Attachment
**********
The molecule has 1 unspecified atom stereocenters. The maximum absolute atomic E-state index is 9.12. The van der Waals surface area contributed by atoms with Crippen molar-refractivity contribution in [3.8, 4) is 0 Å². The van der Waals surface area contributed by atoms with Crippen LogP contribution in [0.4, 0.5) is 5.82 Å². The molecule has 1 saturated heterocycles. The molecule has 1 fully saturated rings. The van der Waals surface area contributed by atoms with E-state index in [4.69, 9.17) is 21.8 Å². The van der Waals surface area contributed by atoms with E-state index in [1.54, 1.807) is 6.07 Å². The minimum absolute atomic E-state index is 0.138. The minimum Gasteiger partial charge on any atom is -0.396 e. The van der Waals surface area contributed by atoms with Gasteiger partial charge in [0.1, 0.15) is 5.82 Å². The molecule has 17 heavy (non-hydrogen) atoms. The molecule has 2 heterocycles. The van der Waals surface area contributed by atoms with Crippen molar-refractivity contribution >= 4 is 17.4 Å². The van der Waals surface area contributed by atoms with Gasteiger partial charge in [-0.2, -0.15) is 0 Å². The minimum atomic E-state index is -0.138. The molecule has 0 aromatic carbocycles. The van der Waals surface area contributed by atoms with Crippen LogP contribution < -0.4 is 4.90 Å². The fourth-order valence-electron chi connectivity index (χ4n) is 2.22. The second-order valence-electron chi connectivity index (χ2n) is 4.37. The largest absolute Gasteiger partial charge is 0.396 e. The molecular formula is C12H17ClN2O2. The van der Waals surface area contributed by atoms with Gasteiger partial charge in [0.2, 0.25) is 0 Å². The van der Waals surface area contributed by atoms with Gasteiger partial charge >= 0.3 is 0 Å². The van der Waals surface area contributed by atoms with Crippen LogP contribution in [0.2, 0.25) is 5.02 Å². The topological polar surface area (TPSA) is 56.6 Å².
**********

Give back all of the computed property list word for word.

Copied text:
The molecule has 1 unspecified atom stereocenters. The maximum absolute atomic E-state index is 9.12. The van der Waals surface area contributed by atoms with Crippen molar-refractivity contribution in [3.8, 4) is 0 Å². The van der Waals surface area contributed by atoms with Crippen LogP contribution in [0.4, 0.5) is 5.82 Å². The molecule has 1 saturated heterocycles. The molecule has 1 fully saturated rings. The van der Waals surface area contributed by atoms with E-state index in [4.69, 9.17) is 21.8 Å². The van der Waals surface area contributed by atoms with E-state index in [1.54, 1.807) is 6.07 Å². The minimum absolute atomic E-state index is 0.138. The minimum Gasteiger partial charge on any atom is -0.396 e. The van der Waals surface area contributed by atoms with Gasteiger partial charge in [0.1, 0.15) is 5.82 Å². The molecule has 17 heavy (non-hydrogen) atoms. The molecule has 2 heterocycles. The van der Waals surface area contributed by atoms with Crippen molar-refractivity contribution >= 4 is 17.4 Å². The van der Waals surface area contributed by atoms with Gasteiger partial charge in [-0.2, -0.15) is 0 Å². The minimum atomic E-state index is -0.138. The molecule has 0 aromatic carbocycles. The van der Waals surface area contributed by atoms with Crippen LogP contribution < -0.4 is 4.90 Å². The fourth-order valence-electron chi connectivity index (χ4n) is 2.22. The second-order valence-electron chi connectivity index (χ2n) is 4.37. The largest absolute Gasteiger partial charge is 0.396 e. The molecular formula is C12H17ClN2O2. The van der Waals surface area contributed by atoms with Gasteiger partial charge in [0.2, 0.25) is 0 Å². The van der Waals surface area contributed by atoms with Gasteiger partial charge >= 0.3 is 0 Å². The van der Waals surface area contributed by atoms with Crippen LogP contribution in [0.2, 0.25) is 5.02 Å². The topological polar surface area (TPSA) is 56.6 Å².